But what is so special about a soldier?
It is apposite to restate that Guyanese soldiers are seldom required to venture onto the battlefield, be it to solve territorial issues or even to protect this country’s sovereignty. The exception to this rule occurred under Colonel Liverpool’s watch when early in the morning of August 19, 1969, while aboard a DHC, a 6 De Havilland (Twin Otter) aircraft flown by Capt Roland DeSilva, Colonel Hartley assumed a sitting position in the nose of the aircraft armed with a powerful General Purpose Machine Gun (GPMG), en route to the area of operation from Apoteri, Rupununi River area.
His bold action and heroic disregard for his own safety coupled with his brave actions while in the air as he provided aerial support was indeed laudable. For his valiant effort, he was awarded the Military Service Medal (MSM) for valour in May 1970.
After 25 years of active service to the country he loves and in the profession he adores, Colonel Liverpool retired under the mandatory retirement age of 55 and in 1989 migrated to the USA where he currently resides with his wife, Gem.
He was head of the Papaya Training Centre of the Guyana National Service in 1976. There he had to exercise rigid control over the academics on their way to pursue studies at universities overseas.
Such students often walk with their noses in the air. Col Liverpool had the task to make them recognize that they were ordinary people. He controlled them with a firm hand. There was an occasion when two student pioneers kept walking while the flag was being lowered to the accompaniment of the Last Post. Col Liverpool had them locked up.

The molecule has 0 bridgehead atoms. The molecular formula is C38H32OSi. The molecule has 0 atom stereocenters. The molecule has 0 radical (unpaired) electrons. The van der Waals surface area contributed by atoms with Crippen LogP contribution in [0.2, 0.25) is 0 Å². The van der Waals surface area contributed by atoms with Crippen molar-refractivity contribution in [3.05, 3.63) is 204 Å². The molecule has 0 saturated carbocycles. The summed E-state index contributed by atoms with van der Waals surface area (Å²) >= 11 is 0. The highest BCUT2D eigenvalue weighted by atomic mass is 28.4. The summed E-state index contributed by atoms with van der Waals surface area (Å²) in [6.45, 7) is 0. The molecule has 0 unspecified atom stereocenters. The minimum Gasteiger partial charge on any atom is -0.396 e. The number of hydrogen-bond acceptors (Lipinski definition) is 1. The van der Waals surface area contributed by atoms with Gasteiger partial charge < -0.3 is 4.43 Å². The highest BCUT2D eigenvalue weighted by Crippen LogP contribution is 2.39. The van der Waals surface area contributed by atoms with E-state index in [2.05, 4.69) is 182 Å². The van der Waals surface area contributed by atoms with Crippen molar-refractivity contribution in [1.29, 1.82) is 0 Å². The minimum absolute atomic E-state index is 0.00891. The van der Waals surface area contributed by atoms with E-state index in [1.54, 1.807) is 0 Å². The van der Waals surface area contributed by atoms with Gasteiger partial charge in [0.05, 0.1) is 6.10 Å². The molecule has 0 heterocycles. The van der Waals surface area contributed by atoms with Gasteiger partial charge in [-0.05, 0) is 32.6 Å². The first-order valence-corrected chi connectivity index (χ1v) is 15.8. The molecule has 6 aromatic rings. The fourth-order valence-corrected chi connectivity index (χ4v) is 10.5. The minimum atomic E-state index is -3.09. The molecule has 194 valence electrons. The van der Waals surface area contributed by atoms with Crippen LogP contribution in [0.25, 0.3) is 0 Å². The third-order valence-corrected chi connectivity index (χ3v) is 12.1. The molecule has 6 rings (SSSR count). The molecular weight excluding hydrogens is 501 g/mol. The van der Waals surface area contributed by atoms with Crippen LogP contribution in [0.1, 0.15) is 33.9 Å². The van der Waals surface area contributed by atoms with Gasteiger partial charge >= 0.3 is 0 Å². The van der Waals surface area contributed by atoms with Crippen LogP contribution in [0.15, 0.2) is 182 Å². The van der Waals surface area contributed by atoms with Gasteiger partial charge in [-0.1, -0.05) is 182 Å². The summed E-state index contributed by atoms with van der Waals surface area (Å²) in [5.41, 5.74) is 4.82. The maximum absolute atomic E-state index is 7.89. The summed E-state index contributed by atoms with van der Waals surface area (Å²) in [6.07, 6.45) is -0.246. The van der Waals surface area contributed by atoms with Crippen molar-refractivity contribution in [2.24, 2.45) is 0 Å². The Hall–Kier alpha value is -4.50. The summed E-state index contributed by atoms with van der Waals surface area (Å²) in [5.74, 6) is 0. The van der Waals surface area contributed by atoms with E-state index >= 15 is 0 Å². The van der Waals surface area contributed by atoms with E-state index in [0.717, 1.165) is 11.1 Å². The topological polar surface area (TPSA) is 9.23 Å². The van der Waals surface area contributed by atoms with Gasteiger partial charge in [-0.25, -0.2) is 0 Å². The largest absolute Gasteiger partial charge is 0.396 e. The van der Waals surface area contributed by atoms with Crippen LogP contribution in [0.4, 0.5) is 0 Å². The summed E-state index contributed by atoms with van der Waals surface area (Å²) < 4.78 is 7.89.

The others protested on the grounds that they were not soldiers. Col Liverpool informed them that they were once they were on the National Centre, wore the clothes of pioneers and ate the meals provided by the soldiers.
A team headed by the then Permanent Secretary Joyce Sinclair, traveled from the city to resolve the problems. The pioneers had refused to leave their billet and Col Liverpool refused to budge.
In the end the two detained pioneers made a public apology to the entire National Service Centre. All’s well that ends well. No other pioneer ever breached the rules of the centre.
Colonel Liverpool remarks that he has no regrets making that all-important decision to serve his country. He is currently blind after undergoing three operations for glaucoma. Amidst it all, his wife Gem remains staunchly by his side, rendering unswerving support to the man she has known for almost six decades. The couple bore several children with the eldest, Colin passing to the Great Beyond in 2007 after suffering a heart attack. Clive, Carl, Compton and Clairmonte are alive and well, all residing in the USA.
It has been an illustrious career; one laden with challenges and sacrifice; one denoted by discipline in service to Guyana.
Given a chance Colonel Liverpool would do it all over in service to country. After all, he is not only an officer, he is also a gentleman.